We are at an historic anniversary: the Civil Rights Act was enacted fifty years ago on July 2nd 1964. According to the legislation, all persons “shall be entitled to the full and equal enjoyment of…any place of public accommodation, as defined in this section, without discrimination” based on race, color, religion, or national origin. It ended unequal application of voter registration requirements and racial segregation in schools, at the workplace and by facilities that served the general public. (Another milestone, Brown v. Board of Education, occurred sixty years ago.) The Civil Rights Act was initially about the important symbolism of inclusion. But what does this have to do with climate change?
We still need to address what sociologists refer to as institutionalized inequality and injustice. Randall Kennedy in Harper’s magazine asks, why has the struggle against racism been more effective in public accommodations than in schooling, housing, employment, and the administration of criminal justice? “What is the value,” the civil rights activist Bayard Rustin once asked, “of winning access to public accommodations for those who lack money to use them?” To address structural injustices and inequities, more action is required.“Environmental justice” is meant to address a critical area where such injustices remain. Attorney General Eric Holder said in a speech at the Environmental Protection Agency in 2011 that Dr. Martin Luther King Jr. “plant[ed] the seeds of the environmental justice movement” and that environmental justice is “a civil rights issue.” The EPA defines environmental justice (EJ) as the “fair treatment and meaningful involvement of all people regardless of race, color, national origin, or income with respect to the development, implementation, and enforcement of environmental laws, regulations, and policies.” EJ often refers to water and air pollution, soil contamination, toxic hazards, power plants, industrial facilities, and environmental degradation that preferentially affect residential areas and communities with people of a particular race, ethnicity, or economic status. It also refers to social movements that have, with some success, attempted to rectify this.
EJ is particularly relevant to climate change. Issues of “equity, justice, and fairness” were referred to in the latest IPCC report, and as argued by Union of Concerned Scientists Senior Climate Economist Rachel Cleetus in an earlier post, EJ should be considered as a major factor in President Obama’s Climate Action Plan. We are already seeing extreme climate events, including heat waves, floods, wildfires, and droughts, and poor coastal communities are particularly vulnerable to storm surges, coastal flooding, and rising sea levels. Although dangerous weather events appear to occur randomly, some people are more vulnerable than others and some receive more effective aid during cleanup and recovery. Sometimes environmental laws are insufficient and federal agencies don’t take sufficient steps to protect workers and residents, and certainly there is room for improvement.
A few weeks ago, I attended a meeting on Climate Change Resilience and Governance in Washington, DC, which was organized by the American Association for the Advancement of Science (AAAS). The speakers included Jalonne White-Newsome, a former Union of Concerned Scientists Kendall Science Fellow now a policy analyst for WE ACT for Environmental Justice. She talked about how currently EJ communities are not engaged in the process, and the failure to mobilize the majority of Americans who want action on climate change is partly due to the fact that not everyone is part of the conversation. Many black, Latino, and Native American communities, as well as working class white communities, live closer to various polluting industries, landfills, fracking infrastructure, etc. than others, but they don’t have enough information about what they can do about it, how they can communicate with the authorities, or how to receive the aid they need.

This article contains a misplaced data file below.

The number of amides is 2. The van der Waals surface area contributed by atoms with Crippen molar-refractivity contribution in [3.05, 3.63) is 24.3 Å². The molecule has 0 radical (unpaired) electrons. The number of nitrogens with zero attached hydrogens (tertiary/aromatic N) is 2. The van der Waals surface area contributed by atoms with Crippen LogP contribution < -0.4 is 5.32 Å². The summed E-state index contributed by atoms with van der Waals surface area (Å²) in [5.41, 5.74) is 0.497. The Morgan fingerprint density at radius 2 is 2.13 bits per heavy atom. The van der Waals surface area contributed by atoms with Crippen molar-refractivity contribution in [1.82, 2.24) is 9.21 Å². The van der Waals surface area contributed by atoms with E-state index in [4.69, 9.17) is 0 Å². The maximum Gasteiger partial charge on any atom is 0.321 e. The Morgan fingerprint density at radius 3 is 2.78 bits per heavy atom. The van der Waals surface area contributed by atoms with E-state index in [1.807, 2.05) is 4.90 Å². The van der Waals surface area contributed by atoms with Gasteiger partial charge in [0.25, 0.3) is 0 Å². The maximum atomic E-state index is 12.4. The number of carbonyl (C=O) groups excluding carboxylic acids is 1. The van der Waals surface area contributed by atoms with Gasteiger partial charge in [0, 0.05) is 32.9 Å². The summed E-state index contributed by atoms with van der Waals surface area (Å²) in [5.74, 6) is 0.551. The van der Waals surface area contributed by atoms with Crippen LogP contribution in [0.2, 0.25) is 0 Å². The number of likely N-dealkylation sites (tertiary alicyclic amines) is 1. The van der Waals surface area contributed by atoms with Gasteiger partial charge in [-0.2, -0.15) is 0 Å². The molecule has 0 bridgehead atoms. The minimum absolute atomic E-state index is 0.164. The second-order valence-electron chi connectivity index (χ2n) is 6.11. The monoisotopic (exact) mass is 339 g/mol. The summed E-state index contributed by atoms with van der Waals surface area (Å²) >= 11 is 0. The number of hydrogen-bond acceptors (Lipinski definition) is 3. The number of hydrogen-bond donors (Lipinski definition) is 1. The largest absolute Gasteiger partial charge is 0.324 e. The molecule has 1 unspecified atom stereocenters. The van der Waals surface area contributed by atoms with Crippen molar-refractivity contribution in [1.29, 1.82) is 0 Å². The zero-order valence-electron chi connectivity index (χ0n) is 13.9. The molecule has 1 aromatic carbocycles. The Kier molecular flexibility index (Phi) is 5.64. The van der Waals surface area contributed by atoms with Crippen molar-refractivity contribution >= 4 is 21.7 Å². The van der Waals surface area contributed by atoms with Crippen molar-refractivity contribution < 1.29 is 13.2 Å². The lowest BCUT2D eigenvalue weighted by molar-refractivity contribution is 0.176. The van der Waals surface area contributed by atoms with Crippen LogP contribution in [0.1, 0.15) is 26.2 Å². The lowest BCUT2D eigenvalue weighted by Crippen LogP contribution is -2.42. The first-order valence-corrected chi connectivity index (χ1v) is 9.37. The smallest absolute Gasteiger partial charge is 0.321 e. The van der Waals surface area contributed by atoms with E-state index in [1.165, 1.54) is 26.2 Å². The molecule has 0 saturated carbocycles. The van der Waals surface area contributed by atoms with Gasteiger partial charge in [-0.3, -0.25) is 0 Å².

Scientists, activists, and policy analysts are now thinking about and addressing the causes and effects of climate change. Although we want to substantially reduce carbon dioxide emissions and avoid the worst of global warming, climate change is already happening. Throughout different regions of the US, we can expect more frequent and extreme droughts, floods, and heatwaves in the future (see the overview of the National Climate Assessment).
This is where climate adaptation and resilience come in, and this is what people are actively working on these days. For example, people on the top floors of poorly cooled buildings in dense urban areas are among the most vulnerable to heat waves, and simple solutions like white-painted roofs can save many lives. Scientists and medical experts are also studying the cumulative impact to the health of vulnerable populations, for example following natural disasters (such as hurricanes or floods) that also damage the social and physical infrastructure necessary for resilience and emergency response. Afterward, federal agencies need to be ready to help local organizations and communities with reconstruction. To address future water shortages and drought impacts, Congress authorized the National Integrated Drought Information System in 2006, which identifies drought-sensitive regions and manages drought-related risks and which involves the coordination of federal, state, local, regional, and tribal partners.
There is certainly plenty more work to do on climate mitigation and adaptation, and environmental justice should be a key element of it. As we look back on all we’ve accomplished since the Civil Rights Act was passed fifty years ago, let’s keep working to eliminate injustice and inequality as we prepare for the great challenge of the 21st century—climate change.